Already familiar in the form of brownies or other baked goods, weed can be in lip balm, tea, gummy candy, caramel, peanut butter and jelly, pizza sauce, and anything else you can think of. It’s a stoner’s world and we’re just living in it.
It’s in your coffee: Catapult Coffee, from Fairwinds Manufacturing already has a line of weed-laced coffee that they’ve packaged in K-Cups.
A company called Evergreen Herbal has been selling out of their 4.20 chocolate bars since they began production, and they aren’t the only ones putting weed in chocolate. Kiva, a California-based company, has bars that break off, like your regular old Hershey’s bar, but they are portioned by dosage so you know just how high you’ll get.
It’s in our ice cream, like the kind produced by Cannabis Creamery; it’s in our soda and lemonade, with products like Canna Cola and Dixie Elixirs. That’s just a small sample of the edibles market. Basically, it’s everywhere.
The legal marijuana business is doing everything they can to expand their customer base to not just the practiced potheads, but also those, like me, whose definition of pothead has more to do with drinking a pot of coffee than weed.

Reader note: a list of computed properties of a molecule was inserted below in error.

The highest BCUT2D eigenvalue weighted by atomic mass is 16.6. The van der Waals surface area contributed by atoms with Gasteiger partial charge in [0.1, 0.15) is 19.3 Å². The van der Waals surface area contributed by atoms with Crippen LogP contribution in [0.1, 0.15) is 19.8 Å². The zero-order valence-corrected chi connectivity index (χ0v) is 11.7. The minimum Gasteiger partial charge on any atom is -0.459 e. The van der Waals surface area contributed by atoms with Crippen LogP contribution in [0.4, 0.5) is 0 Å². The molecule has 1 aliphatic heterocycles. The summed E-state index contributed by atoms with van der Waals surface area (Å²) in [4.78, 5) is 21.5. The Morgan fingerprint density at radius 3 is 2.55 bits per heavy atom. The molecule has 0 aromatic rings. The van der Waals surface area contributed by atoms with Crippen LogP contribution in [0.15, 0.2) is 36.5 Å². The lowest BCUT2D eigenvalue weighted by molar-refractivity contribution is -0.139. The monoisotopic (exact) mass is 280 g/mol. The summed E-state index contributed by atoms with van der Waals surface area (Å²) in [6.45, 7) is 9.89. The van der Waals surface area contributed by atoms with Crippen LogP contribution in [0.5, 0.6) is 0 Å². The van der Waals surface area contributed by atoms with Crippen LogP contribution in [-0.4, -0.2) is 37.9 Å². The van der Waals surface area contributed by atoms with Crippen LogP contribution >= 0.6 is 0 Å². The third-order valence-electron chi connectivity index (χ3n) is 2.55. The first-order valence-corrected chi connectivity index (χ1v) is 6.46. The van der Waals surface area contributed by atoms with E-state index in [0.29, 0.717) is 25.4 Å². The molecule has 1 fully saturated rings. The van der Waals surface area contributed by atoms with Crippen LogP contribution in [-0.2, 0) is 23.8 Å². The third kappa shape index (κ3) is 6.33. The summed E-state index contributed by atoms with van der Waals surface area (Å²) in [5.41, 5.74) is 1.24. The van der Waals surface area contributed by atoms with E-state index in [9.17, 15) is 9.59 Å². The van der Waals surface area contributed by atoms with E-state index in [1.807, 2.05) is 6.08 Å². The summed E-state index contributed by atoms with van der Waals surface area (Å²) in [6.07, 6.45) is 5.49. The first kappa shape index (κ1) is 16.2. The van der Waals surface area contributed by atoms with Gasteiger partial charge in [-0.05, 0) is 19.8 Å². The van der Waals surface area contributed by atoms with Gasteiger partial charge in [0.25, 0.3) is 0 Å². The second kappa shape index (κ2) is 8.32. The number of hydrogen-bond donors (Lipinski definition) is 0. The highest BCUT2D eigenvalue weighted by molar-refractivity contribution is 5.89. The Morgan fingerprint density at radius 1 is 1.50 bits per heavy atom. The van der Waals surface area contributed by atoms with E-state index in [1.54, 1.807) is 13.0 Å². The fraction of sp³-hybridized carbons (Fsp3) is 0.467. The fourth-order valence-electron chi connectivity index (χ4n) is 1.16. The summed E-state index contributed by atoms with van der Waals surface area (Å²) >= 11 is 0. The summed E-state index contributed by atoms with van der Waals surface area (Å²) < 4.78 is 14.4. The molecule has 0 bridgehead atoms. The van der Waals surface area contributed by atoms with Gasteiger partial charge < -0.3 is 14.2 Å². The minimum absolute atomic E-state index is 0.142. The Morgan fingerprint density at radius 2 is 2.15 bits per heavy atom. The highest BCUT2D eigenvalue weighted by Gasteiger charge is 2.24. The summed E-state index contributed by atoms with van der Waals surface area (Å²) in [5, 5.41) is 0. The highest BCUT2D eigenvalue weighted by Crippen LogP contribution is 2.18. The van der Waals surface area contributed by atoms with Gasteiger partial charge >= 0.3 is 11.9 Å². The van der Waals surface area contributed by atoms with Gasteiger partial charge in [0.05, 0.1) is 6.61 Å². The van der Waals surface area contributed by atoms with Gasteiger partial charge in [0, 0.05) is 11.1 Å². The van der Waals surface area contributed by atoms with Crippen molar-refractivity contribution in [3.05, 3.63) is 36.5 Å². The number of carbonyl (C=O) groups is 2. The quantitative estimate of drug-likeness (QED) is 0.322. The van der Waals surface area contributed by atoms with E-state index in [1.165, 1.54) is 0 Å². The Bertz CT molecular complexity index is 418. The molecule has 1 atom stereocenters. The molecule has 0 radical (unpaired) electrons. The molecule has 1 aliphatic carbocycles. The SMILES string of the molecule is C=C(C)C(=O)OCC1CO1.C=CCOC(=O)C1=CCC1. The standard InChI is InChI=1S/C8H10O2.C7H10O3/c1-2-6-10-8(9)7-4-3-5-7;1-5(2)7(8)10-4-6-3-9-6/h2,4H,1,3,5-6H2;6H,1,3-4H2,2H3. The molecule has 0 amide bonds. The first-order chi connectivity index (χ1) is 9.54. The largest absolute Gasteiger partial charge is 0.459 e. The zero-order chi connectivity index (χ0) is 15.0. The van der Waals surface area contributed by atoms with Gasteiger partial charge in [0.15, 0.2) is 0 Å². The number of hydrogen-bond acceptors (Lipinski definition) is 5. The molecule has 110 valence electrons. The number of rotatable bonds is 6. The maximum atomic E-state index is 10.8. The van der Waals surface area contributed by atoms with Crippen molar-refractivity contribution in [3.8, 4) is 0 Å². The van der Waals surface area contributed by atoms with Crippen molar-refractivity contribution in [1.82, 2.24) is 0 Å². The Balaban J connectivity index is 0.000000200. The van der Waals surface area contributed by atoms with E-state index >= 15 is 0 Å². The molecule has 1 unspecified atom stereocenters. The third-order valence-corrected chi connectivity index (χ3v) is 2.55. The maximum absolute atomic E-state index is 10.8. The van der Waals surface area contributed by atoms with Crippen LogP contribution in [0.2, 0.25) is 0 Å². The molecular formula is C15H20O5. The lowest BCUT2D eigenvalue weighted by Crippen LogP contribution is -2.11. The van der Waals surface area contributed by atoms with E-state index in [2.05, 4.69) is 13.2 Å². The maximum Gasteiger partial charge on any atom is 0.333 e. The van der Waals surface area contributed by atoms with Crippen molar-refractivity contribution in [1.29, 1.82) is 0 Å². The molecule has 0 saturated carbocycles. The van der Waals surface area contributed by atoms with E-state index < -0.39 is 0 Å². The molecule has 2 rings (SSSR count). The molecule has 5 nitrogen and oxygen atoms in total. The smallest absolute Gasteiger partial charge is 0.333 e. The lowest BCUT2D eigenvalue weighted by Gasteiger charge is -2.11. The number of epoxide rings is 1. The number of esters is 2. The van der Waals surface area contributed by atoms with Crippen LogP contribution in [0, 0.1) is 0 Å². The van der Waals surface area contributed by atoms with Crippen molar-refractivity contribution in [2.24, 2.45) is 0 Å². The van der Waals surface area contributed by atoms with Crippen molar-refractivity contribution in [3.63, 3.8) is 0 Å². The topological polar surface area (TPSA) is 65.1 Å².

With the legalization of marijuana in certain states, chefs have started experimenting with marijuana as an herb, not just a hallucinogen. And I don’t mean herb as in, “Dude, I got some herb!” I’m talking about herb like I would talk about dill or parsley.
I’ve already got dibs on the Cupcake Wars spin-off Weed Wars. It’s gonna be big. Weed Wars, tell your friends.
Some restaurants, such as Hapa Sushi in Colorado, have started offering weed pairings to go with their California rolls. Where I imagine the waiters are giggling as they recommend the 2014 Ghost Train Haze to go with your volcano roll.
If it becomes legalized everywhere, there is no end to the scope of products that marijuana companies could create. I wouldn’t be surprised to see an entire aisle in your local grocery store dedicated to cannabis-infused edibles. Nor, would I be surprised to find my neighbor in that aisle. It looks like weed is here to stay (and grow).